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The man who led India’s first climb expedition on Mount Everest

The man who led India’s first climb expedition on Mount Everest
Padmshree winner Brig. Gyan Singh (right) with Pandit Jawaharlal Nehru and Tenzing Norgay (left). at HMI, the Himalayan Mountaineering Institute. With a model in full mountaineering gear for an Everest climb. Darjeeling, West Bengal. 1961

Padmshree winner Brig. Gyan Singh (right) with Jawaharlal Nehru and Tenzing Norgay (left), with a model in mountaineering gear for an Everest climb. Himalayan Mountaineering Institute. Darjeeling, West Bengal. 1961 Image and Narrative contributed by Soni Dave, New Delhi Born on April 12, 1918 in the Mainpuri Dist. of Uttar Pradesh, Brigadier Gyan Singh, whom I fondly call Gyan Uncle, was a man of many many accomplishments and huge influence. He was commissioned in the Regiment of Artillery in June 1940. In 1947 he set up the Army Ski Training School in Gulmarg, Kashmir, which is now the High Altitude Warfare School. In 1959 he became the second principal of the Himalayan Mountaineering Institute, Darjeeling established in 1954. He took over from Major N.D. Jayal who was the principal from 1954 to 1958. And the best part, in 1960, he led the first Indian attempt to the Mount Everest. Unfortunately, the expedition was short of the summit by 200 meters when they were forced to return due to very bad weather. He was also awarded the Padma Shri in 1961. And then was the first principal of the Nehru Institute of Mountaineering set up in 1965 to honour the great desire of Prime Minister Pandit Jawahar Lal Nehru, who was an ardent mountain lover. In 1979 he founded the National Adventure Foundation and set up a chain of adventure clubs throughout India. He was also awarded the IMF gold medal in 1993 for his outstanding contribution in the field of mountaineering. 'Lure of Everest', 'Peak to Peak', are some of the books he wrote. The above is information readily available on the Internet. But I have a few personal words on the man I…

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A teenager couple’s fight for freedom

A teenager couple’s fight for freedom
My Grandmother Chameli Devi Jain and Grandfather Phool Chand Jain, shortly after their marriage. Delhi. Circa 1923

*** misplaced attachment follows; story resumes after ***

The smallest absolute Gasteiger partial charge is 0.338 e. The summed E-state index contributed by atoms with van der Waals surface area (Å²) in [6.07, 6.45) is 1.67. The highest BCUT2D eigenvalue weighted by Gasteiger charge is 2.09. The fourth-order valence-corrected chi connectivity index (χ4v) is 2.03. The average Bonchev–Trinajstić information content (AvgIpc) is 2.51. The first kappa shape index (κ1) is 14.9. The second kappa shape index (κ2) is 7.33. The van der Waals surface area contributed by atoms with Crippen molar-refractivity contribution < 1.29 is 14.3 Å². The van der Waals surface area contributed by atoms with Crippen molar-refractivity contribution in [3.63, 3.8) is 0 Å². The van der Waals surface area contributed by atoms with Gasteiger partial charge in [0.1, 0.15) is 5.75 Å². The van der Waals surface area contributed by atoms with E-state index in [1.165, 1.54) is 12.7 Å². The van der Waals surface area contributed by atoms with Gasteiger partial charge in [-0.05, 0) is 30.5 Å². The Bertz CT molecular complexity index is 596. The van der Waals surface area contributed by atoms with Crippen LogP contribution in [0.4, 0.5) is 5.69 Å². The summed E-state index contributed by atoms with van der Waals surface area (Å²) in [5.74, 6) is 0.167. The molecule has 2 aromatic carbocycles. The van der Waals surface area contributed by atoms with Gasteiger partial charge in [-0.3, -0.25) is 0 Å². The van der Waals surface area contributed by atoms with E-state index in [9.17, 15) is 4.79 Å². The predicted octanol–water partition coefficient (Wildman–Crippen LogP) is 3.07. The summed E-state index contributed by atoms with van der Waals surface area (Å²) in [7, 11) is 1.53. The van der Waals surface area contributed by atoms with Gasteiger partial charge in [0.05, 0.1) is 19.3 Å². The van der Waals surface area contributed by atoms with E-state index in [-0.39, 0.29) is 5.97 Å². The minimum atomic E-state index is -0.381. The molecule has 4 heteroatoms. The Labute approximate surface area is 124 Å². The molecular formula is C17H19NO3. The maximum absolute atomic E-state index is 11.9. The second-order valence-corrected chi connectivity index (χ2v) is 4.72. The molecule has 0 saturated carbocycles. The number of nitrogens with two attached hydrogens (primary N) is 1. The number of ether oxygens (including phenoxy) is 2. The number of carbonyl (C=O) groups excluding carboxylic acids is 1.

My Grandmother Chameli Devi Jain and Grandfather Phool Chand Jain, shortly after their marriage. Delhi. Circa 1923 Image and Narrative contributed by Sreenivasan Jain, Journalist, New Delhi Some text is paraphrased from the Book - Civil Disobedience : Two Freedom Struggles, One Life, memoirs of my father LC Jain, noted economist and Gandhian. This image was photographed in Delhi, shortly after my paternal grandparents Chameli and Phool Chand, got married. She was 14 and he was 16. It was unusual for couples in our family to be photographed, especially holding hands, which turned out to be an indication of the unconventional direction their lives would take. They were Gandhians and freedom fighters. The only visible reminder of her brush with the radical politics of the freedom movement was the milky cornea in her right eye, the result of an infection picked up in Lahore Jail where she had spent 4 months in 1932. Otherwise, she was Ammaji: gentle, almost luminous in her white saris, regular with her samaik (Jain prayer), someone who would take great pleasure, on our Sunday visits, to feed us dal chawal (rice and lentils) mixed with her own hands. My grandmother grew up in a village called Bahadarpur in Alwar, about four hours south of Delhi, in a deeply conservative Jain family. The family was locally influential; they were traders in cotton turbans, woven by local Muslim weavers and sold in Indore, Madhya Pradesh. They also were moneylenders. As with much of rural Rajasthan, the women were in purdah. Within two years of their marriage, their first child, my father, was born. Ammaji moved with my grandfather into the family home in the teeming bylanes of Dariba in Chandni Chowk. But he had developed a growing interest…